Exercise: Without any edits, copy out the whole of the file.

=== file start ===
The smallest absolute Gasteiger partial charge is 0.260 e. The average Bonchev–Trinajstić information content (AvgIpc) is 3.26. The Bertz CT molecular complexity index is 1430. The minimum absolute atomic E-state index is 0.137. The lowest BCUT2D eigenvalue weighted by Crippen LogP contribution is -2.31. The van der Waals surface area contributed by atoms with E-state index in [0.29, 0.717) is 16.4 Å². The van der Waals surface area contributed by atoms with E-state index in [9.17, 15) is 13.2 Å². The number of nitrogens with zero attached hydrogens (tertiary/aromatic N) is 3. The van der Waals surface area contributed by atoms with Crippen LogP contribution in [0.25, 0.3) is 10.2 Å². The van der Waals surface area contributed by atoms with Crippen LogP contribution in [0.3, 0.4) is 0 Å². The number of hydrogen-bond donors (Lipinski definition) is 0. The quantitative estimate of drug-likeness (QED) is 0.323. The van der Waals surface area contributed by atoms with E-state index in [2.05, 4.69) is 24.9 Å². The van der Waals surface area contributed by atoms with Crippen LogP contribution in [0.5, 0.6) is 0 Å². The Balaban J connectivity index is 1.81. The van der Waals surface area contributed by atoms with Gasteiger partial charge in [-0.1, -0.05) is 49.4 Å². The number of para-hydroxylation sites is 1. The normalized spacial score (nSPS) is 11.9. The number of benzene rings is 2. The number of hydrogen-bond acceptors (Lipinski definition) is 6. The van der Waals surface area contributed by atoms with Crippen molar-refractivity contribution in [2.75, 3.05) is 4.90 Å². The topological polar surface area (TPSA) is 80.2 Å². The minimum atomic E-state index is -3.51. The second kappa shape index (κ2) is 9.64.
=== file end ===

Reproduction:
The smallest absolute Gasteiger partial charge is 0.260 e. The average Bonchev–Trinajstić information content (AvgIpc) is 3.26. The Bertz CT molecular complexity index is 1430. The minimum absolute atomic E-state index is 0.137. The lowest BCUT2D eigenvalue weighted by Crippen LogP contribution is -2.31. The van der Waals surface area contributed by atoms with E-state index in [0.29, 0.717) is 16.4 Å². The van der Waals surface area contributed by atoms with E-state index in [9.17, 15) is 13.2 Å². The number of nitrogens with zero attached hydrogens (tertiary/aromatic N) is 3. The van der Waals surface area contributed by atoms with Crippen LogP contribution in [0.25, 0.3) is 10.2 Å². The van der Waals surface area contributed by atoms with Crippen LogP contribution in [0.3, 0.4) is 0 Å². The number of hydrogen-bond donors (Lipinski definition) is 0. The quantitative estimate of drug-likeness (QED) is 0.323. The van der Waals surface area contributed by atoms with E-state index in [2.05, 4.69) is 24.9 Å². The van der Waals surface area contributed by atoms with Crippen LogP contribution in [0.5, 0.6) is 0 Å². The Balaban J connectivity index is 1.81. The van der Waals surface area contributed by atoms with Gasteiger partial charge in [-0.1, -0.05) is 49.4 Å². The number of para-hydroxylation sites is 1. The normalized spacial score (nSPS) is 11.9. The number of benzene rings is 2. The number of hydrogen-bond acceptors (Lipinski definition) is 6. The van der Waals surface area contributed by atoms with Crippen molar-refractivity contribution in [2.75, 3.05) is 4.90 Å². The topological polar surface area (TPSA) is 80.2 Å². The minimum atomic E-state index is -3.51. The second kappa shape index (κ2) is 9.64.